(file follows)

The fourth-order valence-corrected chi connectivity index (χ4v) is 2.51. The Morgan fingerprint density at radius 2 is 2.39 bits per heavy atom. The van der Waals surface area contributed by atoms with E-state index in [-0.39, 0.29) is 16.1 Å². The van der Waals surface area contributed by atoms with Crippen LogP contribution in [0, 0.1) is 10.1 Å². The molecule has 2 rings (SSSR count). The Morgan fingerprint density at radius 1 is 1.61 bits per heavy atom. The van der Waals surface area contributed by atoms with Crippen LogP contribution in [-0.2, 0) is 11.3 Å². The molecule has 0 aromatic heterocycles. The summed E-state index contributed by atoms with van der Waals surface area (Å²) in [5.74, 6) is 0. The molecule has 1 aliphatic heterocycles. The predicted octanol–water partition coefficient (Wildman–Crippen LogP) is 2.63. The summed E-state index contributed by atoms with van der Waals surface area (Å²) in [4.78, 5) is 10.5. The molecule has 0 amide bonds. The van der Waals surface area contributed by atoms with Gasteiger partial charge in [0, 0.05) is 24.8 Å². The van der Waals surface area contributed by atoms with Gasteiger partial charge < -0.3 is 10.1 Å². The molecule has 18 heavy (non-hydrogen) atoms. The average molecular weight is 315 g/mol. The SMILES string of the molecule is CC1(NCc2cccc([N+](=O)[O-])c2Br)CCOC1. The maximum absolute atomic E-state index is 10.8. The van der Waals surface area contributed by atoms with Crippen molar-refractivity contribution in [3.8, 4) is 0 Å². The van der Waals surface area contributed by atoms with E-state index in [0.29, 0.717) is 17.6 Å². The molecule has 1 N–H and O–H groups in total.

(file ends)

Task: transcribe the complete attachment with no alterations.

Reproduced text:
The fourth-order valence-corrected chi connectivity index (χ4v) is 2.51. The Morgan fingerprint density at radius 2 is 2.39 bits per heavy atom. The van der Waals surface area contributed by atoms with E-state index in [-0.39, 0.29) is 16.1 Å². The van der Waals surface area contributed by atoms with Crippen LogP contribution in [0, 0.1) is 10.1 Å². The molecule has 2 rings (SSSR count). The Morgan fingerprint density at radius 1 is 1.61 bits per heavy atom. The van der Waals surface area contributed by atoms with Crippen LogP contribution in [-0.2, 0) is 11.3 Å². The molecule has 0 aromatic heterocycles. The summed E-state index contributed by atoms with van der Waals surface area (Å²) in [5.74, 6) is 0. The molecule has 1 aliphatic heterocycles. The predicted octanol–water partition coefficient (Wildman–Crippen LogP) is 2.63. The summed E-state index contributed by atoms with van der Waals surface area (Å²) in [4.78, 5) is 10.5. The molecule has 0 amide bonds. The van der Waals surface area contributed by atoms with Gasteiger partial charge in [0, 0.05) is 24.8 Å². The van der Waals surface area contributed by atoms with Gasteiger partial charge < -0.3 is 10.1 Å². The molecule has 18 heavy (non-hydrogen) atoms. The average molecular weight is 315 g/mol. The SMILES string of the molecule is CC1(NCc2cccc([N+](=O)[O-])c2Br)CCOC1. The maximum absolute atomic E-state index is 10.8. The van der Waals surface area contributed by atoms with Crippen molar-refractivity contribution in [3.8, 4) is 0 Å². The van der Waals surface area contributed by atoms with E-state index in [0.29, 0.717) is 17.6 Å². The molecule has 1 N–H and O–H groups in total.